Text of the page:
Original building (1983–2001)

The original 7 World Trade Center.
The original 7 World Trade Center.

The original 7 World Trade Center was a 47-story building, designed by Emery Roth & Sons, with a red granite facade. The building was 610 feet (190 m) tall, with a trapezoidal footprint that was 330 ft (100 m) long and 140 ft (43 m) wide. Tishman Realty & Construction managed construction of the building, which began in 1983. In May 1987, the building opened, becoming the seventh structure of the World Trade Center.

The building was constructed above a Con Edison substation that had been on the site since 1967. The substation had a caisson foundation designed to carry the weight of a future building of 25 stories containing 600,000 sq ft (56,000 m2). The final design for 7 World Trade Center was for a much larger building than originally planned when the substation was built. The structural design of 7 World Trade Center therefore included a system of gravity column transfer trusses and girders, located between floors 5 and 7, to transfer loads to the smaller foundation. Existing caissons installed in 1967 were used, along with new ones, to accommodate the building. The 5th floor functioned as a structural diaphragm, providing lateral stability and distribution of loads between the new and old caissons. Above the 7th floor, the building’s structure was a typical tube-frame design, with columns in the core and on the perimeter, and lateral loads resisted by perimeter moment frames.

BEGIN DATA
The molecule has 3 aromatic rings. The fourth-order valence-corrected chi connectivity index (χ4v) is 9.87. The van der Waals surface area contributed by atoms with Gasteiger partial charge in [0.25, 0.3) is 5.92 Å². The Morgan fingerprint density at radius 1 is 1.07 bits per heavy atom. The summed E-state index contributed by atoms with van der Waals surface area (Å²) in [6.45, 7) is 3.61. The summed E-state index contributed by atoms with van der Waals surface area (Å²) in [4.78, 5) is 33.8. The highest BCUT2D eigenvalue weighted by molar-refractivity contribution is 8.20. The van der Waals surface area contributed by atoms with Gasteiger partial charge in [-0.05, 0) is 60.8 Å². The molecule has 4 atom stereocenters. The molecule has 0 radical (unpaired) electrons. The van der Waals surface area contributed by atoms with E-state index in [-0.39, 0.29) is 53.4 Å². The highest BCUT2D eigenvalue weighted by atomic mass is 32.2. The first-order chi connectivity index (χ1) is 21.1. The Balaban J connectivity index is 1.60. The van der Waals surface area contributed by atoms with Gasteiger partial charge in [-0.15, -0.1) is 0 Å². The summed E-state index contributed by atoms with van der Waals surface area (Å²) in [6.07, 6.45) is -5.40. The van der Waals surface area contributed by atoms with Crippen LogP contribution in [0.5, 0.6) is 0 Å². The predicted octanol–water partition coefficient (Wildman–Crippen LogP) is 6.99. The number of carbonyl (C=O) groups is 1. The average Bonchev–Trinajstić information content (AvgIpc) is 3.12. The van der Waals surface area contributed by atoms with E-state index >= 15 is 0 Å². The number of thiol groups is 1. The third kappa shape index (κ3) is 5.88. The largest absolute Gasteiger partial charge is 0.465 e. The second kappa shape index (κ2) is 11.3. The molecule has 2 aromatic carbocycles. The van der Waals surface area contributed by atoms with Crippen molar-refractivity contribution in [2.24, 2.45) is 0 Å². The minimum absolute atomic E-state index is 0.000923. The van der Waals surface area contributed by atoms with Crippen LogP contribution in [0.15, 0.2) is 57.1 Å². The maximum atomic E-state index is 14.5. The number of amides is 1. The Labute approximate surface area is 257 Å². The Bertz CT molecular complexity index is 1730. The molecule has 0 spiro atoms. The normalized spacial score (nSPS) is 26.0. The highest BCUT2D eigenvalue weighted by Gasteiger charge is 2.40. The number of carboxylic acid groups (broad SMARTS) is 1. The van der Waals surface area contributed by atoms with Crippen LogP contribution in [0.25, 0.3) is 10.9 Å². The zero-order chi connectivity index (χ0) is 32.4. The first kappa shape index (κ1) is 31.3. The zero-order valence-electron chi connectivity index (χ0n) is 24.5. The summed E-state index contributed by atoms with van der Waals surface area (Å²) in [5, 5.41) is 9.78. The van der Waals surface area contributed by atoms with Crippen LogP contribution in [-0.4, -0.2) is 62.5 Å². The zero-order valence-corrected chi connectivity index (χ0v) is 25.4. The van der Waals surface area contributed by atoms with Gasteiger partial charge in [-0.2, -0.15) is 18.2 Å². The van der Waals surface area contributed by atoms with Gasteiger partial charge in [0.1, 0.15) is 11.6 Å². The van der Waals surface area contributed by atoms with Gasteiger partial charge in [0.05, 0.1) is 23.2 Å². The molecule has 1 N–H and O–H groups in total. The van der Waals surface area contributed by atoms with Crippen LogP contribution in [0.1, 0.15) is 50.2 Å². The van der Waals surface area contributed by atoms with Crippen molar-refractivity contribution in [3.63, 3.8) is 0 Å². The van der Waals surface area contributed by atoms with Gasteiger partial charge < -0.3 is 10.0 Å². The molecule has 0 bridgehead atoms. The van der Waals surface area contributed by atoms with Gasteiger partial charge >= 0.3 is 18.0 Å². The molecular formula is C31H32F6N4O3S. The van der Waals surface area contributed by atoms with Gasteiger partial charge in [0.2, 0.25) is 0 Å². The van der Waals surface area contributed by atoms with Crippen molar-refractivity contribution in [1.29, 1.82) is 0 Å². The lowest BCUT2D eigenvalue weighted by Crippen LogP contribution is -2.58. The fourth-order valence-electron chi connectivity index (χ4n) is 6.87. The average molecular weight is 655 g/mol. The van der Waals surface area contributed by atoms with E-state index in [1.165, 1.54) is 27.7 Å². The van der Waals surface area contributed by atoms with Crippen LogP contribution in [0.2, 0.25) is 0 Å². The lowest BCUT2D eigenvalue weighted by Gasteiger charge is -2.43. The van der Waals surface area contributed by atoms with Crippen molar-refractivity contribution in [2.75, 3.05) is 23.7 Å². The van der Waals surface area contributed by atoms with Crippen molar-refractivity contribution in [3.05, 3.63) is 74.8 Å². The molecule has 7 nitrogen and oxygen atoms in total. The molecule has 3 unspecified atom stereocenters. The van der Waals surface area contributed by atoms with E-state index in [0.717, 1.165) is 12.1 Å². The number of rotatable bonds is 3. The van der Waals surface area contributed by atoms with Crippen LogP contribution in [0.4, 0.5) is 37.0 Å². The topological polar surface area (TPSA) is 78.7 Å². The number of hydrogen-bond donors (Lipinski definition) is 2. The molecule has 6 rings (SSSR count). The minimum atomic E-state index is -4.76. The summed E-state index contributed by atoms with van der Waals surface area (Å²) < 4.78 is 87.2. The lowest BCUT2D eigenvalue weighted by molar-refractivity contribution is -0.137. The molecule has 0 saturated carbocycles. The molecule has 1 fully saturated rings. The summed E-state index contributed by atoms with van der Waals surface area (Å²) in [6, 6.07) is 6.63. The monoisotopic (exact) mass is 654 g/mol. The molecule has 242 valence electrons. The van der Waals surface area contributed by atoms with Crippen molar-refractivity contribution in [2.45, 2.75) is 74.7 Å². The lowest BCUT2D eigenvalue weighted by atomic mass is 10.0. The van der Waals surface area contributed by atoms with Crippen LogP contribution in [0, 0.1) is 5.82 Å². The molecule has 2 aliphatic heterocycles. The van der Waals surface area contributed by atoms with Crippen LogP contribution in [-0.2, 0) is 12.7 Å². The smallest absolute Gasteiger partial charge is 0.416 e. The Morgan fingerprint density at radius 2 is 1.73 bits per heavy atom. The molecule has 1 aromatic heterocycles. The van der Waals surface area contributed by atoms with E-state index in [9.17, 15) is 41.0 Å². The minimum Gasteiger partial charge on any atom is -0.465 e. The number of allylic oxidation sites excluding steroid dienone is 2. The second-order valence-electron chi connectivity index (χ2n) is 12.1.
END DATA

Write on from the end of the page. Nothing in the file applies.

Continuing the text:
The old 7 World Trade Center  pedestrian bridge.
The old 7 World Trade Center pedestrian bridge.

A shipping and receiving ramp, which served the entire World Trade Center complex, occupied the eastern quarter of the 7 World Trade Center footprint. The building was open below the 3rd floor, providing space for truck clearance on the shipping ramp. The spray-on fireproofing for structural steel elements was gypsum-based Monokote which had a two-hour fire rating for steel beams, girders and trusses, and a three-hour rating for columns.

Mechanical equipment was installed on floors four through seven, including 12 transformers on the 5th floor. Several emergency generators installed in the building were used by the Office of Emergency Management, Salomon Smith Barney, and other tenants. In order to supply the generators, 24,000 gallons (91,000 L) of diesel fuel were stored below ground level. Diesel fuel distribution components were located at ground level, up to the ninth floor. After the World Trade Center bombings of February 26, 1993, New York City mayor Rudy Giuliani decided to situate the emergency command center and associated fuel tanks at 7 World Trade Center. Although this decision was criticized in light of the events of 9/11, the fuel in the building is today not believed to have contributed to the collapse of the building. The roof of the building included a small west penthouse and a larger east mechanical penthouse.